INSPECTOR Wayne Mystar yesterday commended one of his colleagues for intervening in the battle between a Mucurapo West Secondary schoolgirl and several of her fellow pupils outside the school’s compound last Friday.
He said the fracas, which led to ten of the schoolgirls being suspended, was being investigated by the police, adding that although it is a “hard” approach to the issue, a soft approach—counselling by the Police Service’s Victims and Witness Support Unit—was also being used.
But the mother of the girl who was being beaten that afternoon said she found it unfair that her daughter was among those suspended, claiming that she was the real victim in the incident and was only trying to defend herself.
“She has been bullied since Form One and weeks before the incident she was getting threats from the same girl and it was reported to the dean,” said the mother.
However, she said, the dean “put them in a room and told them to talk it out, but one of the girls didn’t like that and she chained up another girl and so it was 21 of them who came to my daughter on Friday morning and said they will take her down, but she didn’t take her on her own because a report was already made”.
She added that while her daughter was going home “with five of her friends, she was attacked and she tried to walk away, but the other girls grabbed her collar and pulled her back and she started to defend herself and that’s when she held on to a girl and they both fell into a drain”.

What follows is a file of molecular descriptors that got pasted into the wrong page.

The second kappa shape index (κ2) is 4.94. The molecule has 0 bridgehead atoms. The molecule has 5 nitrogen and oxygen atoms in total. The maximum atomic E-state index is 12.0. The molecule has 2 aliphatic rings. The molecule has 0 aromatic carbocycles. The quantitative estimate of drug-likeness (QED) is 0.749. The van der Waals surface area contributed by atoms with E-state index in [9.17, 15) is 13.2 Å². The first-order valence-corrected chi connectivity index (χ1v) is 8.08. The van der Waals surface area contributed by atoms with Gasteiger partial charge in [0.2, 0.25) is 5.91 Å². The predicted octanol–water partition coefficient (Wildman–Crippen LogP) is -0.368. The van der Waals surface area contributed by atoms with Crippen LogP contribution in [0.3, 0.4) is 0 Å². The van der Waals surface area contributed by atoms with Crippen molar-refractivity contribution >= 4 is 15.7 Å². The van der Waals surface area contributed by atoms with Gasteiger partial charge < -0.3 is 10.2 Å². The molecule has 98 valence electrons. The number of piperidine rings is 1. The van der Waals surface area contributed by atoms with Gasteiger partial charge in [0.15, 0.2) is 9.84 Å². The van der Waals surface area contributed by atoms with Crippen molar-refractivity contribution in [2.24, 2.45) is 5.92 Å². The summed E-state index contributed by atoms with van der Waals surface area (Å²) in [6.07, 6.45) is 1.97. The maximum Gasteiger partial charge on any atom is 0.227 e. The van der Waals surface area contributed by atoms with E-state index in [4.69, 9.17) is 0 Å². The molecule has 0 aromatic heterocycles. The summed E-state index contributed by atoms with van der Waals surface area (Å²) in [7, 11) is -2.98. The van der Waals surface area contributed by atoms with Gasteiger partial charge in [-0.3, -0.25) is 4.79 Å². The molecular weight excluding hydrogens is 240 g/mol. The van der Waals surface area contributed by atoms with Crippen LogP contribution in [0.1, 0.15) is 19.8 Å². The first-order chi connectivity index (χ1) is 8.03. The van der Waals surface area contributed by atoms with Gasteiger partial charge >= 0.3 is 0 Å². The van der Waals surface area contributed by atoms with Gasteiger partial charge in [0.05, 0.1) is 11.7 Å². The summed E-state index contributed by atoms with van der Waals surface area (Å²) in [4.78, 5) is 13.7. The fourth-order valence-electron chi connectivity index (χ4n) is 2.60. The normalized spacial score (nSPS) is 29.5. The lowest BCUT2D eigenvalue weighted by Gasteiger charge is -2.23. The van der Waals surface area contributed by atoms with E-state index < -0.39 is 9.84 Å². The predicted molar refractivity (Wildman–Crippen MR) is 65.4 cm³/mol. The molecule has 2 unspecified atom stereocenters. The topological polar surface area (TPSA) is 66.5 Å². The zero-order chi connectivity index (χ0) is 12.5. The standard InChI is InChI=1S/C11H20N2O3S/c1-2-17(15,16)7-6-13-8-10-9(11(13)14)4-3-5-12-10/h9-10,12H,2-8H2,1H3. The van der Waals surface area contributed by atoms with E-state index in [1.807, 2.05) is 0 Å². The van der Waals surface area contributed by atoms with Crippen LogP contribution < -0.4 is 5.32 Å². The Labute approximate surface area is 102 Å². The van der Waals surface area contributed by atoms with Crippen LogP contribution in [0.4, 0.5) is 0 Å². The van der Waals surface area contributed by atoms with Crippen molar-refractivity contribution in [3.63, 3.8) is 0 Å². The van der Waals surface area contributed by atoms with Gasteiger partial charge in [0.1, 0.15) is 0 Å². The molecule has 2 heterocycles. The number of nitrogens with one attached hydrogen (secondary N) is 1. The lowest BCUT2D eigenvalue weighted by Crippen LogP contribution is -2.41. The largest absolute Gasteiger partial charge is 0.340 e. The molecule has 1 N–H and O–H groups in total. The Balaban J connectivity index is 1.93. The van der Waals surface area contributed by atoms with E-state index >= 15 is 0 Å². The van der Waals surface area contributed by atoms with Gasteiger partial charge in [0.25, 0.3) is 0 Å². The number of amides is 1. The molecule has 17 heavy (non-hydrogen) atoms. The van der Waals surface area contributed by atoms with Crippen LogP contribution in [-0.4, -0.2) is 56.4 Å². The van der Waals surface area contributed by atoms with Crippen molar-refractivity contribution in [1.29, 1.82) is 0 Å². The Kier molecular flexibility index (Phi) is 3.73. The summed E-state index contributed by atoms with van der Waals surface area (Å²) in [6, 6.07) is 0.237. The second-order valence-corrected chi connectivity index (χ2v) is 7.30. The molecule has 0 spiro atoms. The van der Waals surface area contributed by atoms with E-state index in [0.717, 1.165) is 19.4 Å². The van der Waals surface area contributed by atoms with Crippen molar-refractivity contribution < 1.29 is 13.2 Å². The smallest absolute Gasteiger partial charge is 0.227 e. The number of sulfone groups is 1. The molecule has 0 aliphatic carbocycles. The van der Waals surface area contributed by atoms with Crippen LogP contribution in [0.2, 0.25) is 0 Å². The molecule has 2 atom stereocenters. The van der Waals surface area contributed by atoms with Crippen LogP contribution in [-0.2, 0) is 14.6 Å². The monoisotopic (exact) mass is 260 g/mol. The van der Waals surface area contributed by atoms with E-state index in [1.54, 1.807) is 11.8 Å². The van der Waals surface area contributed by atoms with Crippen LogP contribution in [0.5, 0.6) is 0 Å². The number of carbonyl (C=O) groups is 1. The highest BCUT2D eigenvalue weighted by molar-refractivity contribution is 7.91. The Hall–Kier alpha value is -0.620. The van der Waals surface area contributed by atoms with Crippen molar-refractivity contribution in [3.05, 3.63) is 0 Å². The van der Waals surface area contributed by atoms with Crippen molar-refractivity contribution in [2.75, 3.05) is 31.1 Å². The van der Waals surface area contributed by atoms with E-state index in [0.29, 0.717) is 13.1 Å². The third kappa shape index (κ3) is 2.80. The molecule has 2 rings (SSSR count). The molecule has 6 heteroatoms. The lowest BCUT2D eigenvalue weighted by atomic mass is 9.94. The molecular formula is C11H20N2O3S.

The mother said some of the older girls intervened “to help she or else she woulda dead because she real small and everyone think she’s nine, but she’s really 14”.
She lamented that the girls who attacked her daughter had also attacked others and have been suspended. But when that suspension period was over they returned to school but never brought in their parents, even though they were asked to.
“It is not fair and we reported it over and over and is a few of the girls doing this thing. These girls beating up people children every day and they always fighting and it’s the same girls over and over. And when she give them suspension they turn up to school as normal and I don’t even think their parents know what is happening because the bullies’ parents don’t ever come to the meetings...only the victims’ parents.”
Speaking about the issue yesterday while addressing the media during the weekly press briefing at Police Headquarters, Port of Spain, Mystar said Mucurapo West and a few other schools in Port of Spain were being patrolled and anyone else caught breaking the law would be dealt with.
“We have a zero tolerance policy on school violence,” he said, adding that the perpetrators could be charged.